The VDB function calculates the depreciation of an asset for any period you specify, including partial periods, using the double-declining balance method or some other method you specify. VDB stands for variable declining balance.

VDB takes 5 required arguments and 2 optional arguments:

Syntax: VDB(cost, salvage, life, start_period, end_period, [factor], [no_switch])

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Using the VDB function:
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The arguments for the VDB function are:
Argument Required? Description
cost Required The initial cost of the asset.
salvage Required The value at the end of the depreciation (the salvage value of the asset). This value can be 0.
life Required The number of periods over which the asset is being depreciated (the useful life of the asset).
start_period Required The starting period for which you want to calculate the depreciation. Start_period must use the same units as life.
end_period Required The ending period for which you want to calculate the depreciation. End_period must use the same units as life.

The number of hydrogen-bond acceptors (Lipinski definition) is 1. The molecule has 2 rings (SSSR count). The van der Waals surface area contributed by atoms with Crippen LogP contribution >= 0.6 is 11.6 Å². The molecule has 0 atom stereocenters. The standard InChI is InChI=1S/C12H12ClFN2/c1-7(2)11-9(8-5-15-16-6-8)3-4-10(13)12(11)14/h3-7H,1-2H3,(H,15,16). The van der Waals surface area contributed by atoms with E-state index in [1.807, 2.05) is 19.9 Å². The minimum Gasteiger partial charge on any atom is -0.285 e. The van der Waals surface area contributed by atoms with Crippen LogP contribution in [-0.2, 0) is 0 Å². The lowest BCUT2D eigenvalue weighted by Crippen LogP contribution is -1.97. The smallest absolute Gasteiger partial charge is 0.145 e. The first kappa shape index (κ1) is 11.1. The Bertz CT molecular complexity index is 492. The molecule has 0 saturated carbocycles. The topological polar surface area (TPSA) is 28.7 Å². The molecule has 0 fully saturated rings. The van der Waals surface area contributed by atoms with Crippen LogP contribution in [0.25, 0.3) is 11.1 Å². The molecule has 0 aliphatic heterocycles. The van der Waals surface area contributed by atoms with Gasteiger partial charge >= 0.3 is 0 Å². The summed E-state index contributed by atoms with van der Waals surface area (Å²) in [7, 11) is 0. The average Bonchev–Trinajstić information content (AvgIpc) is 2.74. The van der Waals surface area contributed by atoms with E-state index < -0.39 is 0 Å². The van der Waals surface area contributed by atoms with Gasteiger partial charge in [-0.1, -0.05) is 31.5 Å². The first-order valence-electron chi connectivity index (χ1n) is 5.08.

factor Optional The rate at which the balance declines. If factor is omitted, it is assumed to be 2 (the double-declining balance method). Change factor if you do not want to use the double-declining balance method. For a description of the double-declining balance method, see @Html.ActionLink("DDB", "DDB")
no_switch Optional A logical value specifying whether to switch to straight-line depreciation when depreciation is greater than the declining balance calculation.
If no_switch is TRUE, Excel does not switch to straight-line depreciation even when the depreciation is greater than the declining balance calculation.
If no_switch is FALSE or omitted, Excel switches to straight-line depreciation when depreciation is greater than the declining balance calculation.

Summary

The VDB function calculates the depreciation of an asset for any period you specify, including partial periods, using the double-declining balance method or some other method you specify. VDB stands for variable declining balance.
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